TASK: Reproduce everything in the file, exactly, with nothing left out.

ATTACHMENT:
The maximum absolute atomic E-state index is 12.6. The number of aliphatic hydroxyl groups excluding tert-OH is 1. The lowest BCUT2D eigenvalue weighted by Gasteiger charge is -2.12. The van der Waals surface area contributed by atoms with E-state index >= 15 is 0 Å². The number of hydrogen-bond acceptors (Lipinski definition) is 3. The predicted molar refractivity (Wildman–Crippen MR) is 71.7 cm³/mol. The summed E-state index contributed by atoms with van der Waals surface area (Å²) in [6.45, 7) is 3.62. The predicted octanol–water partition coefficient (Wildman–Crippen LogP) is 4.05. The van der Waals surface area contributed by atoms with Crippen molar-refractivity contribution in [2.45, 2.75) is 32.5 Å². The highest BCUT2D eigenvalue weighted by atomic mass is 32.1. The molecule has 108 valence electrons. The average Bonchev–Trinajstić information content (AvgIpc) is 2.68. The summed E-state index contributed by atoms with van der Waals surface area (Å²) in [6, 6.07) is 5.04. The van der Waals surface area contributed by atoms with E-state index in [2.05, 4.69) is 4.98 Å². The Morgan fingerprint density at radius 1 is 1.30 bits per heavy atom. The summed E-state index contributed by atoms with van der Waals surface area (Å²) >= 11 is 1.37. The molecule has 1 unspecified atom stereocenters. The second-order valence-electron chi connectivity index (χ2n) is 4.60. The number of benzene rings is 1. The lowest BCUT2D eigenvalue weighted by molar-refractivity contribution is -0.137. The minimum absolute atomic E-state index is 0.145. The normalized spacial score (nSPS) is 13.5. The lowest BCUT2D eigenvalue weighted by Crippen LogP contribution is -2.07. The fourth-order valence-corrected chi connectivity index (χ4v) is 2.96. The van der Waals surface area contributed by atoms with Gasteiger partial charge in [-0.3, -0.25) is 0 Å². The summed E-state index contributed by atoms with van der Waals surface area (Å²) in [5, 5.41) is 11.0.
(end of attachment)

The maximum absolute atomic E-state index is 12.6. The number of aliphatic hydroxyl groups excluding tert-OH is 1. The lowest BCUT2D eigenvalue weighted by Gasteiger charge is -2.12. The van der Waals surface area contributed by atoms with E-state index >= 15 is 0 Å². The number of hydrogen-bond acceptors (Lipinski definition) is 3. The predicted molar refractivity (Wildman–Crippen MR) is 71.7 cm³/mol. The summed E-state index contributed by atoms with van der Waals surface area (Å²) in [6.45, 7) is 3.62. The predicted octanol–water partition coefficient (Wildman–Crippen LogP) is 4.05. The van der Waals surface area contributed by atoms with Crippen molar-refractivity contribution in [2.45, 2.75) is 32.5 Å². The highest BCUT2D eigenvalue weighted by atomic mass is 32.1. The molecule has 108 valence electrons. The average Bonchev–Trinajstić information content (AvgIpc) is 2.68. The summed E-state index contributed by atoms with van der Waals surface area (Å²) in [6, 6.07) is 5.04. The van der Waals surface area contributed by atoms with E-state index in [2.05, 4.69) is 4.98 Å². The Morgan fingerprint density at radius 1 is 1.30 bits per heavy atom. The summed E-state index contributed by atoms with van der Waals surface area (Å²) >= 11 is 1.37. The molecule has 1 unspecified atom stereocenters. The second-order valence-electron chi connectivity index (χ2n) is 4.60. The number of benzene rings is 1. The lowest BCUT2D eigenvalue weighted by molar-refractivity contribution is -0.137. The minimum absolute atomic E-state index is 0.145. The normalized spacial score (nSPS) is 13.5. The lowest BCUT2D eigenvalue weighted by Crippen LogP contribution is -2.07. The fourth-order valence-corrected chi connectivity index (χ4v) is 2.96. The van der Waals surface area contributed by atoms with Gasteiger partial charge in [-0.3, -0.25) is 0 Å². The summed E-state index contributed by atoms with van der Waals surface area (Å²) in [5, 5.41) is 11.0.